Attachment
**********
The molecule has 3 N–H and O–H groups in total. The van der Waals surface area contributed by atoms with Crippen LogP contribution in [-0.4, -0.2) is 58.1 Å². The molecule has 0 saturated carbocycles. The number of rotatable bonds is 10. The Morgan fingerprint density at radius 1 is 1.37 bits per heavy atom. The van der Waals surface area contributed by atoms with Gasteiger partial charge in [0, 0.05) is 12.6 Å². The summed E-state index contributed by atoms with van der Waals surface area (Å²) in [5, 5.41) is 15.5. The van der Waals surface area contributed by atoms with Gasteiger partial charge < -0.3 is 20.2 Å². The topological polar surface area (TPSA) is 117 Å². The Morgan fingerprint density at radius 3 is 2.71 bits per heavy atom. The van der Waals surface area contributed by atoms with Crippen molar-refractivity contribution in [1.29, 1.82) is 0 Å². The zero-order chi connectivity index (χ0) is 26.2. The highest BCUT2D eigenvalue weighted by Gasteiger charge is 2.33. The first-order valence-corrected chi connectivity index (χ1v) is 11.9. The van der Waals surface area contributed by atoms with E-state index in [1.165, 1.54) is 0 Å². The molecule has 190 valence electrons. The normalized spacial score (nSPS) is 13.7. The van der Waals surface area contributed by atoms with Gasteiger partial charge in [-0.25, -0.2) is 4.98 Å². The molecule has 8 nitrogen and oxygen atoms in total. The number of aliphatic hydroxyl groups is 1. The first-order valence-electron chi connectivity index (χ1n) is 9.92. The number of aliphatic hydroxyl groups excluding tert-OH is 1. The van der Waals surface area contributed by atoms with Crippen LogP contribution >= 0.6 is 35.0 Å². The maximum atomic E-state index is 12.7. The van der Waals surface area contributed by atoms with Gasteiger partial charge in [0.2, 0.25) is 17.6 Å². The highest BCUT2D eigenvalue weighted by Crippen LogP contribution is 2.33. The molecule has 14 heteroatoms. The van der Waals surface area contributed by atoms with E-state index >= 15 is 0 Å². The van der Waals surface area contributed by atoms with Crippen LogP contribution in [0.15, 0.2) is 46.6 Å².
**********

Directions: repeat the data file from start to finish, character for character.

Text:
The molecule has 3 N–H and O–H groups in total. The van der Waals surface area contributed by atoms with Crippen LogP contribution in [-0.4, -0.2) is 58.1 Å². The molecule has 0 saturated carbocycles. The number of rotatable bonds is 10. The Morgan fingerprint density at radius 1 is 1.37 bits per heavy atom. The van der Waals surface area contributed by atoms with Gasteiger partial charge in [0, 0.05) is 12.6 Å². The summed E-state index contributed by atoms with van der Waals surface area (Å²) in [5, 5.41) is 15.5. The van der Waals surface area contributed by atoms with Gasteiger partial charge < -0.3 is 20.2 Å². The topological polar surface area (TPSA) is 117 Å². The Morgan fingerprint density at radius 3 is 2.71 bits per heavy atom. The van der Waals surface area contributed by atoms with Crippen molar-refractivity contribution in [1.29, 1.82) is 0 Å². The zero-order chi connectivity index (χ0) is 26.2. The highest BCUT2D eigenvalue weighted by Gasteiger charge is 2.33. The first-order valence-corrected chi connectivity index (χ1v) is 11.9. The van der Waals surface area contributed by atoms with E-state index in [1.165, 1.54) is 0 Å². The molecule has 190 valence electrons. The normalized spacial score (nSPS) is 13.7. The van der Waals surface area contributed by atoms with Gasteiger partial charge in [-0.25, -0.2) is 4.98 Å². The molecule has 8 nitrogen and oxygen atoms in total. The number of aliphatic hydroxyl groups is 1. The first-order valence-electron chi connectivity index (χ1n) is 9.92. The number of aliphatic hydroxyl groups excluding tert-OH is 1. The van der Waals surface area contributed by atoms with Crippen LogP contribution >= 0.6 is 35.0 Å². The maximum atomic E-state index is 12.7. The van der Waals surface area contributed by atoms with Gasteiger partial charge in [0.2, 0.25) is 17.6 Å². The highest BCUT2D eigenvalue weighted by Crippen LogP contribution is 2.33. The molecule has 14 heteroatoms. The van der Waals surface area contributed by atoms with E-state index >= 15 is 0 Å². The van der Waals surface area contributed by atoms with Crippen LogP contribution in [0.15, 0.2) is 46.6 Å².